IT can clean up through clean tech

There are some familiar names on the 14-member roster of the newly formed Green Power Group - California, a partnership of companies that will collaborate on purchasing and fostering clean energy: AMD, Apple, BT Americas, Cisco, eBay, Google, HP, Intel, and Intuit. Indeed, more than half of the members of the group represent the high-tech industry.

It would be rash to attribute the disproportionate representation to the simple fact that California is home to so many tech companies. Rather, I view it as another clear indication of just how much IT businesses stand to gain from the evolution of renewable power. Clean energy not only yields feel-good CSR (corporate social responsibility) benefits while alleviating the effects of global warming; it stands to save big money for increasingly power-hungry companies with enormous datacenter power bills -- the Googles, HPs, Ciscos, and eBays of the world. Moreover, it creates a lucrative opportunity for IT companies to shape the development of the intelligent, next-generation power grid -- as well as the tools used to run it.

"The [Green Power Group - California] has a pretty good mix of industries represented. But, your observation that high-tech companies can play a critical role in developing clean tech solutions is certainly accurate," says Alexander Perera, the director of Green Power Market Development Group, part of the World Resources Institute. "The high-tech industry is very actively looking for solutions to be more efficient and use cleaner power. Their core business is innovation, and when applied to finding solutions to scaling up deployment of renewables and efficient technologies, high-tech companies can have a very positive impact."

"Efficient technologies," of course, translates to "less-wasteful, less-expensive technologies." Given the volatility of energy prices, as well as the threat of a true power crisis, clean tech is a smart investment for tech companies -- potentially "a built-in hedge on energy costs," as described by Reed Content, AMD's fellow for global environmental health and safety.

Content noted AMD's commitment through 2015 to run all of its Austin, Texas operations on clean energy, through the Austin Energy's GreenChoice Program. AMD has a ten-year contract with a fixed dollar-per-watt rate. For now, the company is paying a higher rate for the green power, but the company expects that to change as the price of energy derived from fossil fuels continues to rise. In the meantime, the company can boast a lower carbon footprint, which is a selling point to many investors and customers. "We didn't go into it to save a lot of money over time," Content says. "We thought it was a reasonable investment, and we were helping the city of Austin."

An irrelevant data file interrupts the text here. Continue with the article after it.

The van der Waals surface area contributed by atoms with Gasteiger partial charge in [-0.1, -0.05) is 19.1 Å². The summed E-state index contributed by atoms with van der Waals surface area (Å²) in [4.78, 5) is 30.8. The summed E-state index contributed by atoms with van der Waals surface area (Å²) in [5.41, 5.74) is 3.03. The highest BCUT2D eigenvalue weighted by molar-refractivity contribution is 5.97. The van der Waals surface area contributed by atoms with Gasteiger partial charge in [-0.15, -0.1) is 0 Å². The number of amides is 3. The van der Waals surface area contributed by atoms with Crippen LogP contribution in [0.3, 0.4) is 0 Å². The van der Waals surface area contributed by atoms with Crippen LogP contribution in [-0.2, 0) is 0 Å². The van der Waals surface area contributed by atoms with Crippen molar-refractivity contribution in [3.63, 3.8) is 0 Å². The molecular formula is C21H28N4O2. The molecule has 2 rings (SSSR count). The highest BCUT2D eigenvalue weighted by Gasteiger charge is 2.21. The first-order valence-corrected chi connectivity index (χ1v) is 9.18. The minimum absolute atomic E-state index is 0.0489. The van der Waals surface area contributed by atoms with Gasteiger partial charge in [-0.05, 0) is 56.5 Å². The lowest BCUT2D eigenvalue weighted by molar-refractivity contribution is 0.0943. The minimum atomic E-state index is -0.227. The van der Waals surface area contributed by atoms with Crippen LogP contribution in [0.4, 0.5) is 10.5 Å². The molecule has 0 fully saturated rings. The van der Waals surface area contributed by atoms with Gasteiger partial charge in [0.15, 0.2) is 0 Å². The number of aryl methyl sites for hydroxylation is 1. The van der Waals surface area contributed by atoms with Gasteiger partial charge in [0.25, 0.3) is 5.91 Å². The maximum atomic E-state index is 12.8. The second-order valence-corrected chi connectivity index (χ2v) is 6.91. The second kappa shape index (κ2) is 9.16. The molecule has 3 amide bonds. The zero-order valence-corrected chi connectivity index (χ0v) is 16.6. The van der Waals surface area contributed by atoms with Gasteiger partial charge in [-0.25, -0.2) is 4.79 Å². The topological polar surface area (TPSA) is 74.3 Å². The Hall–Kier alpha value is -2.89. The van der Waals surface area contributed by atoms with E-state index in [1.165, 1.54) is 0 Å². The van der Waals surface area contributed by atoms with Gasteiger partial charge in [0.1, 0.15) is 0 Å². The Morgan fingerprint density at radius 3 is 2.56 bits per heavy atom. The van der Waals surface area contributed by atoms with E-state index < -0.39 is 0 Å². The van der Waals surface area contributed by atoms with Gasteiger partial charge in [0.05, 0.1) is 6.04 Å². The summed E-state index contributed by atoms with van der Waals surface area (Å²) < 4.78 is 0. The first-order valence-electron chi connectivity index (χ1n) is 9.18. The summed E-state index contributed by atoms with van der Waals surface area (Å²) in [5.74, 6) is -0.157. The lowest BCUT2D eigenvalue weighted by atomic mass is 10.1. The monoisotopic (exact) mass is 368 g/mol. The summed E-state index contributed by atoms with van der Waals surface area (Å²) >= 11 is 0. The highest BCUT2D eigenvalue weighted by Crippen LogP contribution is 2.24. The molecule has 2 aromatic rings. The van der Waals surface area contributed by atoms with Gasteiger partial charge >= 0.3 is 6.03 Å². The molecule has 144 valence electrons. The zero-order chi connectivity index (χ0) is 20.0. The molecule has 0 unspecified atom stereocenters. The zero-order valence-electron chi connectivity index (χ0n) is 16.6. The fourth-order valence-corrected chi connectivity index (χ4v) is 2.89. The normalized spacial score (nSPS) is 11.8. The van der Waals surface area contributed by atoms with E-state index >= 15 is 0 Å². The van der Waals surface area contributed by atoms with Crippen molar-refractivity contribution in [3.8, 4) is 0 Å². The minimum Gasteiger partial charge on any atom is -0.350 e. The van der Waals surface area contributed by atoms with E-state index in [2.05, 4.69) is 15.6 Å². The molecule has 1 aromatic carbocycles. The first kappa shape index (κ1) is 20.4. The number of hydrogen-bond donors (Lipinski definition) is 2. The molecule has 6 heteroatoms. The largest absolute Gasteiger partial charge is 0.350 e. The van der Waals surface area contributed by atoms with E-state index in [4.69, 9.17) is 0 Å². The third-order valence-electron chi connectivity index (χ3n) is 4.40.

HP has also already hedged its bets on the rising costs of fossil-fueled-generated electricity. Late last year, the company signed separate contracts with Airtricty, a provider of wind energy, and SunPower, a provider of solar power. The contract with Airtricity, for 80-gigawatts of power, runs through this fiscal year, and HP expects to save $40,000. The SunPower contract covers the installation of a 1-megawatt solar installation for 15 years and will save HP an estimated $750,000. Like AMD, HP also shrinks its carbon footprint in the process.

Tech companies stand to reap more than lower energy bills and a reduction in GHG emissions from clean energy; they can very well profit as the power industry and its underlying architecture transforms, a point made by Laura Ipsen, senior vice president of global policy and government affairs at Cisco.

"Cisco believes information technology will play an increased role in the way energy sources are managed, monitored, and better utilized in the future," she says. "The technology industry understands the need for innovation to develop data, common languages, and industry standards for addressing energy issues. At Cisco, we recognize that IT may be a small part of the climate change issue, but it can be a large part of the solution."

As suggested by Ipsen, as more clean-technology providers plug into the grid, and as organizations struggle to better monitor and rein in their energy consumption, IT companies have a huge opportunity to deliver the products and services to facilitate it all.

Additionally, the green IT consulting market is taking off -- Forrester predicts big growth in coming years. It certainly behooves companies providing those types of services to have a clear understanding of where clean tech can fit into a client's overall green IT strategy.

In short, the high-tech industries investment in clean technology is another fine example of how IT has the power to cultivate a greener world -- and profit in the process.

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